Due to the hot, dry climate, swimming pools became a necessary luxury for every home and hotel in the Coachella Valley. “Palm Springs is famous for it pools, and hotels take great pride in making theirs a center piece of the property, with cabanas, luxury poolside chairs, fire pits, bars, and restaurants with full service to the pool. They’re often salt water pools (a safe alternative to chlorine pools) that are heated in the winter and cooled in the summer, with hot tubs big enough for the whole bridal party. Most of the hotel pools are free for all to enjoy if you’re eating or drinking at the hotel, unlike most hotel pools that are for guests only. There are even pool-party weekends. A bus takes party-goers from one pool party to the next, with live bands, drink and food specials.”
On Thursdays and Fridays, a free bus, called the Buzz, runs every 15 minutes and stops at or near most of the hotels in Palm Springs. Pools are so common here that wearing your swimsuit around town is common, and you’ll never be asked to leave a restaurant for wearing flip flops.
The entire Coachella Valley has also become a mecca for the finer things in life, including food, and you can find cuisine to suit any palate and price range. “Eating out is a way of life for locals, but health is just as important. Almost all the restaurants here accommodate all different dietary needs, from dairy-free to gluten-free. The city has one of the first vegan restaurants in the country called Native Foods, which helped create the vegan food craze all over the country.”
Ron also reminded me that “Palm Springs and the entire valley boast some of the best golf courses in the country. Rafe Botts, the second African-American golfer to play professionally for the PGA, said that Palm Springs is famous as the premier place for golf on the West Coast, with literally hundreds of golf courses that range in price and views. However, it’s just as well-known for tennis, with private and public courts everywhere, begging even the most novice player to take a swing or two. If that’s not for you, bicycles are everywhere. Most hotels offer free bikes to their guests to use and with little car traffic, it’s a fun and safe way to get in shape and view the beautiful homes at the same time. Also, don’t forget Palm Springs sits against a beautiful mountain range, with some peaks as high as 10,000 feet, with hiking trails for all fitness levels.”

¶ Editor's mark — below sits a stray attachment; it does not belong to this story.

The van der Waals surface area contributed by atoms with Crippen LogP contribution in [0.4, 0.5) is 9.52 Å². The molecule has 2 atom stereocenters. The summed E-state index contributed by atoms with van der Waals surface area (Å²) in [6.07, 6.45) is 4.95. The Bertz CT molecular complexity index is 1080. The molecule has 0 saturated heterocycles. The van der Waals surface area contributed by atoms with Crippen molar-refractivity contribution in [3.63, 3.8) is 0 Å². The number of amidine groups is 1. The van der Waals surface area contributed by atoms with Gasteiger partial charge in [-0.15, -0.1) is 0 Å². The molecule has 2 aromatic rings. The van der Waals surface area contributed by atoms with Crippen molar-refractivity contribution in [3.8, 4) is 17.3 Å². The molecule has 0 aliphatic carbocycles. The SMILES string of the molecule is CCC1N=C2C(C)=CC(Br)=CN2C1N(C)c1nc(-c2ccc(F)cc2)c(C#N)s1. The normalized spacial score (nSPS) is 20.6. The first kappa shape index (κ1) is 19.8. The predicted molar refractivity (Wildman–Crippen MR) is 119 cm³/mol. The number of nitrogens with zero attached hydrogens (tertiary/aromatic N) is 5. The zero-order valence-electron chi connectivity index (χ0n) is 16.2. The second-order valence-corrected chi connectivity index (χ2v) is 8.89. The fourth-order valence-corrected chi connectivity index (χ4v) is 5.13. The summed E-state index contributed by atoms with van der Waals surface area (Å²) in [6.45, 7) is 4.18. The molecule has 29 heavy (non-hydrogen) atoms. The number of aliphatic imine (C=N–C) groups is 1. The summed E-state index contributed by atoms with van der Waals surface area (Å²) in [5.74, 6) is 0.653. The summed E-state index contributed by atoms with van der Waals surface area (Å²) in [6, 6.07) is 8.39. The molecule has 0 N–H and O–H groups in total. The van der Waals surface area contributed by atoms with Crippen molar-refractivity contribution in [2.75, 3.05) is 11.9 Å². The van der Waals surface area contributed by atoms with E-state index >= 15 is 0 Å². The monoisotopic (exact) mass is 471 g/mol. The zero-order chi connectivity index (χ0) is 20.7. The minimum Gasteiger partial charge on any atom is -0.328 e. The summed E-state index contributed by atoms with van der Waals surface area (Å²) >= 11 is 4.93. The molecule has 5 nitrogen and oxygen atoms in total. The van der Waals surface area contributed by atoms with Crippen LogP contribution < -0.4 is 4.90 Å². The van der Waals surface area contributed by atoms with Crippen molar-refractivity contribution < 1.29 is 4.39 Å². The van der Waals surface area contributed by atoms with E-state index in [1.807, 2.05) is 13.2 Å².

He went on to say that “if you go from the lowest point of Palm Springs to the top of Mount San Jacinto, you actually get to experience 12 different ecosystems. Plus, with some of the most unforgettable views of the valley—hiking is a must for all visitors. If you’re up for a little adventure, a night hike is ideal. No matter what time of the year, people love to don headlamps and hike the mountains.”
Since locals and visitors alike love the outdoors here, exploring the city’s palm-lined streets leads from one architectural treasure to the next. “There are more mid-century homes in Palm Springs as well as some of the most famous private and public art collections than anywhere else in the world, making the city a must-see for anyone who loves art and design.”
The former mayor and I ended our conversation talking about the future of Palm Springs. He believes that the future is bright for this small resort city. “It’s healing, it’s surreal, it’s calming, and it welcomes all to experience its magic. Plus, it’s the only place where you can sit by the pool sipping a martini in your bikini while looking at snow-capped mountain in January.”
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I’ve read and heard a lot about Palm Springs especially about “The Palm Springs International Film Festival” (it’s my dream to get there). There are so nice parks, architecture, filming location. You are lucky to have been there!